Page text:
News Releases from Headquarters›Chemical Safety and Pollution Prevention (OCSPP)
Trump Administration Takes Major Step to Improve Implementation of the Endangered Species Act
EPA, with its federal partners, issues improved method for evaluating pesticide impacts, resulting in a more efficient and transparent review process and delivering better protections for the country’s endangered species
WASHINGTON — Today, the U.S. Environmental Protection Agency (EPA) announced a new method for conducting biological evaluations under the Endangered Species Act (ESA) to assure that pesticide registration review actions under the Federal Insecticide, Fungicide, and Rodenticide Act (FIFRA) do not jeopardize endangered species. The updated method ensures that—when available—the agency will use high-quality historical data that reflects where and how certain pesticides are used.
“Responsible pesticide use is an essential tool for managing America’s farmland,” said EPA Administrator Andrew Wheeler. “EPA’s improved methodology will better protect and promote the recovery of endangered species while ensuring pesticide registration review decisions are conducted in a timely, transparent manner and are based on the best available science. I want to thank our federal partners for working together to implement the 2018 Farm Bill and for helping EPA bring our pesticide assessment process into the 21st Century.”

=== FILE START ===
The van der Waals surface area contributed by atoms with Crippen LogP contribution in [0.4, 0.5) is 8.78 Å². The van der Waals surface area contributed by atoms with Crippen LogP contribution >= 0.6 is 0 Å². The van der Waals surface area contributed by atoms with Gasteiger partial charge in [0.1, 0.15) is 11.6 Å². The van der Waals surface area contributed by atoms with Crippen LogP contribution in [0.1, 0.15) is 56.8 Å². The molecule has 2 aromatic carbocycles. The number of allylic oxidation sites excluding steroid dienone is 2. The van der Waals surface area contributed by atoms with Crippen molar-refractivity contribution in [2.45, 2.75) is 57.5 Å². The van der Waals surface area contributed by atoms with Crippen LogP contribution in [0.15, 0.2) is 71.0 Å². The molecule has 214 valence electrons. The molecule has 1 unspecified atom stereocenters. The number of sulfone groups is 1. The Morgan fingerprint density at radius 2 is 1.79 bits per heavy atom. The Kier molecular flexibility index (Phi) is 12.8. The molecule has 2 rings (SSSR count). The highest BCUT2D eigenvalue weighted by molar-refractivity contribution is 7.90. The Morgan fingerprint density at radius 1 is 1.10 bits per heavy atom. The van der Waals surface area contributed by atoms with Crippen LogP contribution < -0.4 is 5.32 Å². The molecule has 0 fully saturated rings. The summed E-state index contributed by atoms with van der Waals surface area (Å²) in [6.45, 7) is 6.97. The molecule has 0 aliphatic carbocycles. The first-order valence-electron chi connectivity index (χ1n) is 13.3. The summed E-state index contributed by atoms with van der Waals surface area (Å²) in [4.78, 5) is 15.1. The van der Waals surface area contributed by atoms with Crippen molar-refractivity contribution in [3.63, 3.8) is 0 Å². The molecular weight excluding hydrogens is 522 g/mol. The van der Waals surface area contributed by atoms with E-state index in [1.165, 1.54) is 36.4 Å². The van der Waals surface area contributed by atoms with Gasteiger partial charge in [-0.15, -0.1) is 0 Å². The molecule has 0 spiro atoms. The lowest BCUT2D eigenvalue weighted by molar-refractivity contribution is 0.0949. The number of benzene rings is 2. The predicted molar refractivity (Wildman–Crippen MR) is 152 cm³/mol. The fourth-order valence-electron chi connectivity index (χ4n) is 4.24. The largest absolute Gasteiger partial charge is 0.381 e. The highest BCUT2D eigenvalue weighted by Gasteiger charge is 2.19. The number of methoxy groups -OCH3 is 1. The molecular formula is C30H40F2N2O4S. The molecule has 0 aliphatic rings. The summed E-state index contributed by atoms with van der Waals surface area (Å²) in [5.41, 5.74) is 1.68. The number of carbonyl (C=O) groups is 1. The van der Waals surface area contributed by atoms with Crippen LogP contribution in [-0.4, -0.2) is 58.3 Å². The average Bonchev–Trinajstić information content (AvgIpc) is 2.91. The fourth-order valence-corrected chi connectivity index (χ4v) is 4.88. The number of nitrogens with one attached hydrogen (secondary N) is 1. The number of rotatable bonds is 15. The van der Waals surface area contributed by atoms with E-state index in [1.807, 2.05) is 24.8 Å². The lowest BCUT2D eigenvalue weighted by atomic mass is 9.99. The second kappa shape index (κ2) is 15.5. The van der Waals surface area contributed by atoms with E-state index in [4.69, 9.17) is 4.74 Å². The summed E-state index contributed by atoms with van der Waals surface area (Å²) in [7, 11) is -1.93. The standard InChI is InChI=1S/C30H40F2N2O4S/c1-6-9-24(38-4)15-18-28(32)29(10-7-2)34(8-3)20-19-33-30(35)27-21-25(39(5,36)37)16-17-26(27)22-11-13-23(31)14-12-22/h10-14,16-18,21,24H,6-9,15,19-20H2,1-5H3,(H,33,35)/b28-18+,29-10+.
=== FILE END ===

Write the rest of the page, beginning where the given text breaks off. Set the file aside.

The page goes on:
ESA is a proven and critical tool for ensuring the recovery and protection of the nation’s most vulnerable species and habitats. However, for decades EPA’s approach for assessing pesticides risks to endangered species resulted in costly, time-consuming litigation and delays in pesticide registration decision-making.
EPA’s new “Revised Method for National Level Listed Species Biological Evaluations of Conventional Pesticides” (Revised Method) will better protect and promote the recovery of endangered species while ensuring pesticide registration review decisions are conducted in a timely, transparent manner and based on the best available science. With this action, EPA is fulfilling its commitment under the 2018 Farm Bill to ensure that pesticides can continue to be used safely with minimal impacts to threatened and endangered species.
“The required review of crop protection chemicals under the Endangered Species Act is an issue that has frustrated America’s farmers, ranchers, and producers for far too long. Under President Trump’s leadership, we are cutting the red tape to unleash the full potential of American agriculture,” said U.S. Department of Agriculture Secretary Sonny Perdue. “I am proud to join forces with my colleagues as we move forward on a protocol to allow the tools farmers need to feed, fuel, and clothe this nation and the world to reach market while also ensuring our environment is protected.”
“The Revised Method is an improved framework for Endangered Species Act pesticide consultations,” said U.S. Department of the Interior Secretary David Bernhardt. “By incorporating actual pesticide usage data into these assessments, they will be accurate and legally defensible. We look forward to working with the EPA to apply this framework and review public comment on the draft carbaryl and methomyl biological evaluations.”